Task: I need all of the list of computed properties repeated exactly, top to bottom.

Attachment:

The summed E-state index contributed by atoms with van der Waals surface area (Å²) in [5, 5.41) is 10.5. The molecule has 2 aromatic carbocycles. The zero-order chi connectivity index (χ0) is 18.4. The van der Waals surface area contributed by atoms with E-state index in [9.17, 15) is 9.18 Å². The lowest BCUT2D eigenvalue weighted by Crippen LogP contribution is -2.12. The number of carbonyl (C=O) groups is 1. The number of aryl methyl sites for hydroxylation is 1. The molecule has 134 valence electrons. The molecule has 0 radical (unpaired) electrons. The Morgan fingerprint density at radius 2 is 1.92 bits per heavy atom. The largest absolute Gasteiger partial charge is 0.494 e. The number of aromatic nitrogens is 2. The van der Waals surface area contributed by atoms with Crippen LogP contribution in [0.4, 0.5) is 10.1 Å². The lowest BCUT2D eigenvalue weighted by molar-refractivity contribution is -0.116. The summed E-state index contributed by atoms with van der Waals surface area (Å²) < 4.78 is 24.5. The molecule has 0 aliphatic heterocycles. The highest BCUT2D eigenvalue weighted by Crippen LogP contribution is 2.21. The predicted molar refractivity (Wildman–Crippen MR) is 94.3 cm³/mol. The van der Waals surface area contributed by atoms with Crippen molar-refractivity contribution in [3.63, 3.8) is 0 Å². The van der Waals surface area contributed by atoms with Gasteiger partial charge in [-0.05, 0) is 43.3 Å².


The summed E-state index contributed by atoms with van der Waals surface area (Å²) in [5, 5.41) is 10.5. The molecule has 2 aromatic carbocycles. The zero-order chi connectivity index (χ0) is 18.4. The van der Waals surface area contributed by atoms with E-state index in [9.17, 15) is 9.18 Å². The lowest BCUT2D eigenvalue weighted by Crippen LogP contribution is -2.12. The number of carbonyl (C=O) groups is 1. The number of aryl methyl sites for hydroxylation is 1. The molecule has 134 valence electrons. The molecule has 0 radical (unpaired) electrons. The Morgan fingerprint density at radius 2 is 1.92 bits per heavy atom. The largest absolute Gasteiger partial charge is 0.494 e. The number of aromatic nitrogens is 2. The van der Waals surface area contributed by atoms with Crippen LogP contribution in [0.4, 0.5) is 10.1 Å². The lowest BCUT2D eigenvalue weighted by molar-refractivity contribution is -0.116. The summed E-state index contributed by atoms with van der Waals surface area (Å²) < 4.78 is 24.5. The molecule has 0 aliphatic heterocycles. The highest BCUT2D eigenvalue weighted by Crippen LogP contribution is 2.21. The predicted molar refractivity (Wildman–Crippen MR) is 94.3 cm³/mol. The van der Waals surface area contributed by atoms with Crippen molar-refractivity contribution in [3.63, 3.8) is 0 Å². The van der Waals surface area contributed by atoms with Gasteiger partial charge in [-0.05, 0) is 43.3 Å².